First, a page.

We are certainly living in stressful times. Covid-19 has truly changed our lives in a short amount of time. For many of us our normal routines have been changed quite significantly and we find ourselves either working from home or homeschooling – or a bit of both. For service workers and health workers (or those that work in the public) work life has taken on a new level of rising stress.
We are all trying to keep it together as well as maintaining a good level of health and the current situation, which is on-going for several weeks to come, will surely add high levels of stress into our lives. So, it’s important to keep our minds and bodies stress free. This certainly isn’t any easy task but by following a few simple steps we can make this period bearable for the foreseeable future. April is Stress Awareness month and Need2Know Books has the following information to help you find calm and relaxation during these very weird times.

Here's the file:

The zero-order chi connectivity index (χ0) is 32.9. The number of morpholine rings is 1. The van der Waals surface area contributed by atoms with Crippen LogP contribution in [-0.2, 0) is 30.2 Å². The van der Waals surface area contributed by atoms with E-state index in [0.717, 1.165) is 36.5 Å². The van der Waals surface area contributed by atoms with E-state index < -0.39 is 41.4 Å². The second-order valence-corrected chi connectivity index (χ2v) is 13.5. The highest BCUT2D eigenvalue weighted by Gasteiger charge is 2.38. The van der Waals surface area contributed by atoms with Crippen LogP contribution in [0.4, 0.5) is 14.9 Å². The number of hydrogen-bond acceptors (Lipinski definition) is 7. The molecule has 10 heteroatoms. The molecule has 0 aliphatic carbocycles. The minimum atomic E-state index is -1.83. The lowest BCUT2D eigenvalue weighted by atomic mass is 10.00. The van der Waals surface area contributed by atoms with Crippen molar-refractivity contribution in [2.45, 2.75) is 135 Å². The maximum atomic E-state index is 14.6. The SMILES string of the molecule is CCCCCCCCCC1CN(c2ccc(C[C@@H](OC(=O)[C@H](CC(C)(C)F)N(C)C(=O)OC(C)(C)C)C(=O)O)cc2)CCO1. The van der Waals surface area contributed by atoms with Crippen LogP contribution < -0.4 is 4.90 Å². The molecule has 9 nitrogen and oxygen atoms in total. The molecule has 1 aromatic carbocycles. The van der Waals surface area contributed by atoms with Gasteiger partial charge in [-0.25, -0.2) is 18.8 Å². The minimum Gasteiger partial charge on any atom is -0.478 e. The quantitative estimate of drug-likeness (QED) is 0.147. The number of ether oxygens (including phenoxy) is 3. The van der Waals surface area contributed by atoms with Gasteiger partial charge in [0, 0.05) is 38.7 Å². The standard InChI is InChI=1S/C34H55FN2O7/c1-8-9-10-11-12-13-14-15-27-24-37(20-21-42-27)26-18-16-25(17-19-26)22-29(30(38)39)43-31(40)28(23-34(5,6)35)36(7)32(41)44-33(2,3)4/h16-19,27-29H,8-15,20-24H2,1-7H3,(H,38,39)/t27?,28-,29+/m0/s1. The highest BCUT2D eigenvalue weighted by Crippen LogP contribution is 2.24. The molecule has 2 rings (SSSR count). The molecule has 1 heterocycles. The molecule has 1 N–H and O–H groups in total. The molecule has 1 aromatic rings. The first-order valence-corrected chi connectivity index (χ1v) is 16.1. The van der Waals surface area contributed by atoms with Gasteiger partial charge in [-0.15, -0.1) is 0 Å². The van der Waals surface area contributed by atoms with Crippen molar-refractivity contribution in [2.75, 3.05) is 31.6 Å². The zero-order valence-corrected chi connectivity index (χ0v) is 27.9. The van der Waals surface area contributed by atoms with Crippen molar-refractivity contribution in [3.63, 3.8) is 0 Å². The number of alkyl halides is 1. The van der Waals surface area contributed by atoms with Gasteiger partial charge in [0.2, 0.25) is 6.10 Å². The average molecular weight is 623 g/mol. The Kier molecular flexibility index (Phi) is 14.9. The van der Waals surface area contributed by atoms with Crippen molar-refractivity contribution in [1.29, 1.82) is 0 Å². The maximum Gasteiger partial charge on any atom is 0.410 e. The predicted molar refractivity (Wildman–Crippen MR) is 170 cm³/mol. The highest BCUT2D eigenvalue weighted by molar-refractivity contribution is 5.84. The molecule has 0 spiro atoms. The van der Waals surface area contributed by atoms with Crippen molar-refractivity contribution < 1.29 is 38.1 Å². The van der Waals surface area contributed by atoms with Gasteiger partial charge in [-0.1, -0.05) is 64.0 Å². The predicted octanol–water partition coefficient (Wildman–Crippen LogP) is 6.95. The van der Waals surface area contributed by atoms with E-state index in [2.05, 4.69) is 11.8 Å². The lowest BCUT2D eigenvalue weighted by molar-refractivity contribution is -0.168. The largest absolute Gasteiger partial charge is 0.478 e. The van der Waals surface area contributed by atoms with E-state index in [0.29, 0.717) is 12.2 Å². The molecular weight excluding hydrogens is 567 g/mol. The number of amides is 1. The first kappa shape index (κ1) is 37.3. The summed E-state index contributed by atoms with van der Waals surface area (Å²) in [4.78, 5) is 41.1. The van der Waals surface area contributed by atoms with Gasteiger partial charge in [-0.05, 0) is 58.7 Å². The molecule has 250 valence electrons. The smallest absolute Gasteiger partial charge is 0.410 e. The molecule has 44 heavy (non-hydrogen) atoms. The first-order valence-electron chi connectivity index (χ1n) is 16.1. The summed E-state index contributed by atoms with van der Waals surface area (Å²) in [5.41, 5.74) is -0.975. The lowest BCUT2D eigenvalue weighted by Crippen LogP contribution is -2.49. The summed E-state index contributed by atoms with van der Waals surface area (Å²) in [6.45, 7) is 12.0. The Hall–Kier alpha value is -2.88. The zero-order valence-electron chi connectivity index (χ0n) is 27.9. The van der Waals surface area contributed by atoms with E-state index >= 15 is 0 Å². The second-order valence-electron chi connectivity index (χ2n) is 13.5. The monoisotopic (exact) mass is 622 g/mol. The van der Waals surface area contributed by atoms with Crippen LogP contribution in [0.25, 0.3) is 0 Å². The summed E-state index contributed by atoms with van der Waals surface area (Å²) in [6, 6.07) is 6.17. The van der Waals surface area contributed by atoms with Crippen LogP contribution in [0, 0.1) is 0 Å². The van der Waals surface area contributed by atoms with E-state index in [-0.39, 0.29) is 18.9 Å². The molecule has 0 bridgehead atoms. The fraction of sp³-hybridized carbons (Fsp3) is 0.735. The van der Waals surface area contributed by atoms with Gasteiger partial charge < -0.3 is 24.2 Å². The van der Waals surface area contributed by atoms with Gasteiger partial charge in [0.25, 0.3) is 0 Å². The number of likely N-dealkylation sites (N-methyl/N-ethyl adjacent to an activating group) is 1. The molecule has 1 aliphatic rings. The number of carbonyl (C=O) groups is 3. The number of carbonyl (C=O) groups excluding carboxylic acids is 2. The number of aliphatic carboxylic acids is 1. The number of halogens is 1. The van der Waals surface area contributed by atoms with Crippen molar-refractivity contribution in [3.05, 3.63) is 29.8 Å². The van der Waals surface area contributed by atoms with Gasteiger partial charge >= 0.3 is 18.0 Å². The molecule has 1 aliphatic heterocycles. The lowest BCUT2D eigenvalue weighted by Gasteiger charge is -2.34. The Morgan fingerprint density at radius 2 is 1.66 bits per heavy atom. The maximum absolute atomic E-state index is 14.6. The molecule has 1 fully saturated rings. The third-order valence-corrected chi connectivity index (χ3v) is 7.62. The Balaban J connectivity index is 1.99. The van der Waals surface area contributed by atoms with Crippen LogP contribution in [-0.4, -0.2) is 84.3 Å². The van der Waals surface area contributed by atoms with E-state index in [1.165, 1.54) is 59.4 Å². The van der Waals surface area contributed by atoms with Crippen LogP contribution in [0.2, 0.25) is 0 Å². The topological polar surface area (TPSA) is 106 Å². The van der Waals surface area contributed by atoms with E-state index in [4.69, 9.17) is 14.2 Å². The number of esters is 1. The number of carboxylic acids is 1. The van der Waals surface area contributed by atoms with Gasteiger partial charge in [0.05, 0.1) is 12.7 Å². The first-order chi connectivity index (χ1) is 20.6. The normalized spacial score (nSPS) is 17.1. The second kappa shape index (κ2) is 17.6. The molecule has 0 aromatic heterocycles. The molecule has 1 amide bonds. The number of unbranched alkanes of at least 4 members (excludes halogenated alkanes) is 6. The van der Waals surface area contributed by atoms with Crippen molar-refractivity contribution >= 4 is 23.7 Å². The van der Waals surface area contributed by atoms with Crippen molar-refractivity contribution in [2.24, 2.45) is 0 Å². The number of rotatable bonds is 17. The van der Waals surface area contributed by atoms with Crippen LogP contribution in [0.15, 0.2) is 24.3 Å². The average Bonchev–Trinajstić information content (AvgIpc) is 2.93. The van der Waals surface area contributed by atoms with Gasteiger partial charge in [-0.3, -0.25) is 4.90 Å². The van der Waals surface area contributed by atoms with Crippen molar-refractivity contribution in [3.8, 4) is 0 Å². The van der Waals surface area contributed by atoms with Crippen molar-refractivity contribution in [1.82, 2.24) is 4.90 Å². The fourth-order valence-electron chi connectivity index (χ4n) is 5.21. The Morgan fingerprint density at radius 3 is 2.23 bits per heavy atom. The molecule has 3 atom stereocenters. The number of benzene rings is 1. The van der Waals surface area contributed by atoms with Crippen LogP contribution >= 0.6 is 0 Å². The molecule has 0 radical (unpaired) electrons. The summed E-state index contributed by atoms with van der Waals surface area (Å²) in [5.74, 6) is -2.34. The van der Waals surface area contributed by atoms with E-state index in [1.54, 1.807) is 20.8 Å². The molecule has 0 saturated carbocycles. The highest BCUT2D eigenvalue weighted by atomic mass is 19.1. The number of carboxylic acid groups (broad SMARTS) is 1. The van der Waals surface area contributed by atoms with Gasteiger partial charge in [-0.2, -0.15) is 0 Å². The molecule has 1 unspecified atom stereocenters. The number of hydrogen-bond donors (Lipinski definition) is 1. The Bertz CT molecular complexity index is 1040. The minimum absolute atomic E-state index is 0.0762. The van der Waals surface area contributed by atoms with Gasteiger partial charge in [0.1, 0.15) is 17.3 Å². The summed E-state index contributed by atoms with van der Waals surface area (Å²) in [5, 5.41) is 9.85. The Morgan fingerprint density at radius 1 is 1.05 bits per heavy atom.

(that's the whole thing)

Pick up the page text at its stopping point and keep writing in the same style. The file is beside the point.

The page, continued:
Learning the Signs of Stress
What’s the first sign you notice when you’re stressed? Some people only realise that they’re becoming overwhelmed or stressed out when they notice a slight feeling of queasiness or a shortness of breath. So how do you deal with that stress? The good news is that you have the power to reset your stress levels almost instantly. Just as a bit of bad news from a family member or a snarky message from a client can bring your stress hormones up in an instant, a few carefully chosen techniques can bring them down just as quickly.
We don’t get to choose whether we become stressed or not, but with a little practice, we can choose how long that stress lasts. If you want to keep your stress in check, you can give these methods a go!
1. Get into Yoga
Being in lock down has its challenges so we have to be creative with how we exercise. if you’re a passionate yoga practitioner it’s likely you’ve already noticed some benefits of yoga– everything from a decreased number of colds to increased general wellbeing and better sleep. To the uninitiated, though, lines like “It increases the flow of prana” and “It lets me communicate with my body” are as clear as mud and make it a little challenging to pin down the actual benefits.